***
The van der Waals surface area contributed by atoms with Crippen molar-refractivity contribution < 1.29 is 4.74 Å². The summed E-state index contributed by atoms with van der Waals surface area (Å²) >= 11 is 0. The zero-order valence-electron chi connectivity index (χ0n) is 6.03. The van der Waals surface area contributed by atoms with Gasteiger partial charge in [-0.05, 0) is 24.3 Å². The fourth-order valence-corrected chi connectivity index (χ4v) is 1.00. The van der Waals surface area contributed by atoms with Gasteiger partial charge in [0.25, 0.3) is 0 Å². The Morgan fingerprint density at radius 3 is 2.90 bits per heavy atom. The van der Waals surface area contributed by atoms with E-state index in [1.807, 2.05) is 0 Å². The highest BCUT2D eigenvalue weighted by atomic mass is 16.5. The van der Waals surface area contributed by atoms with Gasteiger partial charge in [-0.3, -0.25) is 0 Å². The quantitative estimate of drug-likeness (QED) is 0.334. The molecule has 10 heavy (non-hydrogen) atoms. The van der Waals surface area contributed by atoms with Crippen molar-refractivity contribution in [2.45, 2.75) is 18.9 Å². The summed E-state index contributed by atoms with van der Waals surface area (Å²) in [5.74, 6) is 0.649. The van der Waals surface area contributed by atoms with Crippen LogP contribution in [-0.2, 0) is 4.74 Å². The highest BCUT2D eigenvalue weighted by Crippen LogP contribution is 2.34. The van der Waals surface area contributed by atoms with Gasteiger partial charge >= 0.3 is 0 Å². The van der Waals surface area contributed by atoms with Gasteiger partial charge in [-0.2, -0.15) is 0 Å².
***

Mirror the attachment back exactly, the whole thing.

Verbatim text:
The van der Waals surface area contributed by atoms with Crippen molar-refractivity contribution < 1.29 is 4.74 Å². The summed E-state index contributed by atoms with van der Waals surface area (Å²) >= 11 is 0. The zero-order valence-electron chi connectivity index (χ0n) is 6.03. The van der Waals surface area contributed by atoms with Gasteiger partial charge in [-0.05, 0) is 24.3 Å². The fourth-order valence-corrected chi connectivity index (χ4v) is 1.00. The van der Waals surface area contributed by atoms with Gasteiger partial charge in [0.25, 0.3) is 0 Å². The Morgan fingerprint density at radius 3 is 2.90 bits per heavy atom. The van der Waals surface area contributed by atoms with E-state index in [1.807, 2.05) is 0 Å². The highest BCUT2D eigenvalue weighted by atomic mass is 16.5. The van der Waals surface area contributed by atoms with Gasteiger partial charge in [-0.3, -0.25) is 0 Å². The quantitative estimate of drug-likeness (QED) is 0.334. The molecule has 10 heavy (non-hydrogen) atoms. The van der Waals surface area contributed by atoms with Crippen molar-refractivity contribution in [2.45, 2.75) is 18.9 Å². The summed E-state index contributed by atoms with van der Waals surface area (Å²) in [5.74, 6) is 0.649. The van der Waals surface area contributed by atoms with Crippen LogP contribution in [-0.2, 0) is 4.74 Å². The highest BCUT2D eigenvalue weighted by Crippen LogP contribution is 2.34. The van der Waals surface area contributed by atoms with Gasteiger partial charge >= 0.3 is 0 Å². The van der Waals surface area contributed by atoms with Gasteiger partial charge in [-0.2, -0.15) is 0 Å².